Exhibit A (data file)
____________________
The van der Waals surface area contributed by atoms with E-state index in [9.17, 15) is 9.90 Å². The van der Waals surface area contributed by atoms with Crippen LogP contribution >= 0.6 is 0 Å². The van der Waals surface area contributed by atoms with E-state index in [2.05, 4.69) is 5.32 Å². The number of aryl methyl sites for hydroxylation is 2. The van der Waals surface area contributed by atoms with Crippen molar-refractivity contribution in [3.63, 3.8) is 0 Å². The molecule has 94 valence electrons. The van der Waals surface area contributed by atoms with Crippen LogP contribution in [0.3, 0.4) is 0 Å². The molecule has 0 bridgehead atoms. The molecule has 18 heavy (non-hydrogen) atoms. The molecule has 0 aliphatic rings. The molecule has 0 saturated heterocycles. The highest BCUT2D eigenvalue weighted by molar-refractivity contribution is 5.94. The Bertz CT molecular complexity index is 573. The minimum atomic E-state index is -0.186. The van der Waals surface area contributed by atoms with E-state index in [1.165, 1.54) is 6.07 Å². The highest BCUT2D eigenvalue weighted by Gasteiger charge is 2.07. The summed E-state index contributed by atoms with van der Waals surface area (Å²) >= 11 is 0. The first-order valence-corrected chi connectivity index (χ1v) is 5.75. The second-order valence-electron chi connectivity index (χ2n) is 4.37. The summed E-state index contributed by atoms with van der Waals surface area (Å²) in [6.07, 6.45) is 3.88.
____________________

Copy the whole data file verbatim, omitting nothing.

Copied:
The van der Waals surface area contributed by atoms with E-state index in [9.17, 15) is 9.90 Å². The van der Waals surface area contributed by atoms with Crippen LogP contribution >= 0.6 is 0 Å². The van der Waals surface area contributed by atoms with E-state index in [2.05, 4.69) is 5.32 Å². The number of aryl methyl sites for hydroxylation is 2. The van der Waals surface area contributed by atoms with Crippen molar-refractivity contribution in [3.63, 3.8) is 0 Å². The molecule has 94 valence electrons. The van der Waals surface area contributed by atoms with Crippen LogP contribution in [0.3, 0.4) is 0 Å². The molecule has 0 bridgehead atoms. The molecule has 18 heavy (non-hydrogen) atoms. The molecule has 0 aliphatic rings. The molecule has 0 saturated heterocycles. The highest BCUT2D eigenvalue weighted by molar-refractivity contribution is 5.94. The Bertz CT molecular complexity index is 573. The minimum atomic E-state index is -0.186. The van der Waals surface area contributed by atoms with E-state index in [1.165, 1.54) is 6.07 Å². The highest BCUT2D eigenvalue weighted by Gasteiger charge is 2.07. The summed E-state index contributed by atoms with van der Waals surface area (Å²) >= 11 is 0. The first-order valence-corrected chi connectivity index (χ1v) is 5.75. The second-order valence-electron chi connectivity index (χ2n) is 4.37. The summed E-state index contributed by atoms with van der Waals surface area (Å²) in [6.07, 6.45) is 3.88.